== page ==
Make a List, Check it Twice, Then Get Serial Numbers

The last thing most kids want to think about while ripping open their gifts on Christmas morning is the serial number on their goodies, but Mesquite police hope parents think about it.

The storage room at the Mesquite Police Department headquarters has rows of unclaimed bikes, a few flat screen TVs and other items that can't be returned since officers don't know who owns the items.

"We don't have serial numbers to match them up to," said Sgt. Wes Talley. "The serial number is crucial in identifying who it belongs to.  Typically, people buy an item and if it's a large enough item and (they) feel it's important enough, they'll scribble it down on a piece of paper and store it away."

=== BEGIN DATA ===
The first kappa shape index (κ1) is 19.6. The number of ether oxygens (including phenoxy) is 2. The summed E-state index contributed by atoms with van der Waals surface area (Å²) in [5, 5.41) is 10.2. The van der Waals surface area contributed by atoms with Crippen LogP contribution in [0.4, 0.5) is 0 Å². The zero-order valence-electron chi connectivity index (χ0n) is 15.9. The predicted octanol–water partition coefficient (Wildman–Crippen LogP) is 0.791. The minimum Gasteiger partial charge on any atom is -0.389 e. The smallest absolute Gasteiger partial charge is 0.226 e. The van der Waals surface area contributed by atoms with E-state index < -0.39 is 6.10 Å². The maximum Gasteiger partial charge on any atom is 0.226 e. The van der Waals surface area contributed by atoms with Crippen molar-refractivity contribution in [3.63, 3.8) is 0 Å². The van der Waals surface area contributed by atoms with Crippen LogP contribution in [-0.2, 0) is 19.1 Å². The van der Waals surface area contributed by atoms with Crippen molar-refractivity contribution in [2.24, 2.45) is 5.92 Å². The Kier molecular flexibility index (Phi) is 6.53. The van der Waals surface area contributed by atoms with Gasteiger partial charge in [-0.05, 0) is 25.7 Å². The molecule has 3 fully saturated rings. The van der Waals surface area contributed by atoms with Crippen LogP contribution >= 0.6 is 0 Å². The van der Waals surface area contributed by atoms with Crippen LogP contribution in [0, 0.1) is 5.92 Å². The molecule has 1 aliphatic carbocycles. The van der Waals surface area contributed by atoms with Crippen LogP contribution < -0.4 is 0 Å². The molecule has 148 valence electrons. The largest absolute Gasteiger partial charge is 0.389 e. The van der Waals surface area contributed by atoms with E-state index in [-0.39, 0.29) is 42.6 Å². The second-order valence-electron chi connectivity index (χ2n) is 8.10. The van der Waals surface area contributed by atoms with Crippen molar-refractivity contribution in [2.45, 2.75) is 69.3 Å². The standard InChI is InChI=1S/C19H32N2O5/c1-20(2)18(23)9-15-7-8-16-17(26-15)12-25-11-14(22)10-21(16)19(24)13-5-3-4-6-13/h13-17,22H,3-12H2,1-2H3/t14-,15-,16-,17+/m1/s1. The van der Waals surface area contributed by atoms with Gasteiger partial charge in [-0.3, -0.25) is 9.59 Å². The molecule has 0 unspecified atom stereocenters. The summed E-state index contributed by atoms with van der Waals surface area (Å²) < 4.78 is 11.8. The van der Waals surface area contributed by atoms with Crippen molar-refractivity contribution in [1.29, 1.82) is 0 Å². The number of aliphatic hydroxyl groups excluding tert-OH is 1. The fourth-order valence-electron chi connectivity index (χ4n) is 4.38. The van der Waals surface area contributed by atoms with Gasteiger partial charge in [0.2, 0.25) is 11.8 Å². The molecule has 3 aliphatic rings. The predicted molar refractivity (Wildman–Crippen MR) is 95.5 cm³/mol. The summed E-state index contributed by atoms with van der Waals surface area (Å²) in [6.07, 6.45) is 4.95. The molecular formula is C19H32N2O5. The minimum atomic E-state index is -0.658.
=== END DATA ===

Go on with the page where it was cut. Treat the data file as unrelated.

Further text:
But Talley said those papers can be lost or burned in fires.

The department has started a free service called Serial Number Central, which allows people to enter a serial number and description of items for free. That way, if the item ends up recovered after a burglary, it can be returned back to the owner.

"There are so many items that are the same, or have been manufactured, and without a serial number we cannot put an identification on any particular item," said Talley.

The database is open to residents in any city, but Mesquite police said their department is actively using the database to return stolen items recovered as soon as possible.

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